Ingredients:

  • 1 cup water
  • 1 cup household vinegar
  • 1 TBS vanilla extract
  • 1 tsp cloves

Directions:

  • Bring all ingredients to a boil then simmer over medium heat for two minutes. Remove from heat and allow to cool.
  • Strain cloves then pour liquid into spray bottle, shake and use as needed.
  • Feel free to increase/decrease the vanilla & cloves amounts to your preference.

Homemade Heating Pad

 

1) Saves money
2) Easy to do
3) Convenient to replace or fix

 

Instructables.com had this very simple to make heating pad featured on their site.

Once you try it, you might decide it’s the best heating pad you’ve ever encountered!

 

What you need:

  • 1 pair of socks
  • 1 ½ cups of rice

Instructions:

  • Pour rice into one of the socks.
  • Tie a knot at the top of the sock.
  • Put the sock with the rice in the other sock, knot side first.
  • Tie end of outside sock.

Put the heating pad in the microwave for 2-3 minutes. You will be surprised how long it will retain the heat.

Place under your neck and lay down. Don’t watch TV, use your computer, or do anything that will strain your neck while using the heating pad.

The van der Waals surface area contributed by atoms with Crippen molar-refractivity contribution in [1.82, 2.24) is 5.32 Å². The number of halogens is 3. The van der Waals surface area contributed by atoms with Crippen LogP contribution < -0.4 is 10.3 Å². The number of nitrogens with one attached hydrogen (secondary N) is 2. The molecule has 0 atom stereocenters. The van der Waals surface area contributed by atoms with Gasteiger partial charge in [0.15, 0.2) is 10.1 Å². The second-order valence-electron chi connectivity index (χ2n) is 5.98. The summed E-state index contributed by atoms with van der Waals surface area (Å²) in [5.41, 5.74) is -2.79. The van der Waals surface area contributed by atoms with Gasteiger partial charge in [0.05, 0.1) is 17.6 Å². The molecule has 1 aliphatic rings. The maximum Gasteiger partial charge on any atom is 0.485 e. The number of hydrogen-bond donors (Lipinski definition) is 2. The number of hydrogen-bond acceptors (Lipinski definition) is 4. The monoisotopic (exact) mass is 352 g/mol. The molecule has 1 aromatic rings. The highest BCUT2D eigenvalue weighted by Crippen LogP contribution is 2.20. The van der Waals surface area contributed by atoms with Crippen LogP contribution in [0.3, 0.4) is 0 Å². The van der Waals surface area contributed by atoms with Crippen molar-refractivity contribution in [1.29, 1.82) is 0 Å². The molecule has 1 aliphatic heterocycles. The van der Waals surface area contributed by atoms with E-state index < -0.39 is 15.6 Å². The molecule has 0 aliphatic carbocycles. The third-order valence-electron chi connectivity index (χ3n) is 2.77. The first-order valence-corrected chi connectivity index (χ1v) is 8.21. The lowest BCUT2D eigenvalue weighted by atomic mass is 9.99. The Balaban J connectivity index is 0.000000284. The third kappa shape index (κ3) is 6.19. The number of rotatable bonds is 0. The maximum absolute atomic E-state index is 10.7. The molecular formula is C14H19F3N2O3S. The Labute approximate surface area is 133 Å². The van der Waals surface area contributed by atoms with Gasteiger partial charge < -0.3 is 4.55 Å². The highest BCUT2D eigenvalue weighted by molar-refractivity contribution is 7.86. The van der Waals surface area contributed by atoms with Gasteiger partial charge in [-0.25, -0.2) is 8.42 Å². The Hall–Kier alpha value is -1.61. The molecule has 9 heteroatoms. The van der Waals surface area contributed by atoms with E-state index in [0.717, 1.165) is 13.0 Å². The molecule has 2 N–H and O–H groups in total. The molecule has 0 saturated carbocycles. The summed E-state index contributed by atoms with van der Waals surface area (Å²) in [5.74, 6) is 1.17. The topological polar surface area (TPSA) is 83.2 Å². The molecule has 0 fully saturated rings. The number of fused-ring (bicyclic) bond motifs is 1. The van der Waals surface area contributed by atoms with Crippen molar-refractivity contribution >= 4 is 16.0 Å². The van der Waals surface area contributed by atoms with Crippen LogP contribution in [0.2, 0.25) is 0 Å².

Homemade Natural Shampoo

 

1) Saves money
2) Better for you
3) Better for the environment
4) Works better
5) Better for your home

 

Instructables.com has several recipes for variations of homemade shampoo. There are, of course, many others online, but these simple and easy recipes should give you a great start!

Keep in mind not all hair and water are the same – different types handle, well, differently. So, if you are dissatisfied with your first attempt, do not be discouraged – just try again!

 

Basic Recipe:
For normal hair, or as a base to add your own scents, use:

  • ¼ cup distilled water
  • ¼ cup liquid Castile Soap (pick your scent or leave unscented)
  • ½ tsp jojoba, grapeseed, or other light vegetable oil

Mix together all the ingredients. Store in a bottle. Shake before use.
This mixture isn’t as thick as commercial shampoos – you’ll need to just tilt the bottle over your head. The amount of lather is impressive, though.

“Quench” – Dry Hair Recipe:
For dry hair, try this:

  • ¼ cup distilled water
  • ¼ cup liquid Castile Soap (pick your scent or leave unscented)
  • ¼ cup aloe vera gel
  • 1 tsp glycerin
  • ½ tsp avocado or jojoba oil

Mix together all the ingredients. Store in a bottle and always shake well before using.
Apply to hair and allow to sit for a few mintues. Rinse well with cool water.

“Soothe” – Lighter Hair Recipe:
Chamomile makes this ‘poo a calming treat. Chamomile also has natural lightening properties, so combine this with lemon juice if you want to lighten your hair!:

  • 1 cup distilled water
  • 1 cup liquid Castile Soap (pick your scent or leave unscented)
  • 6 chamomile tea bags
  • 1 ½ TBS glycerin

Steep the teabags in 1 cup of boiled water for 20 minutes. Remove the tea bags and discard. Add castille soap to the tea. Stir in glycerin until well blended. Keep in a dark, cool place in a sealed bottle.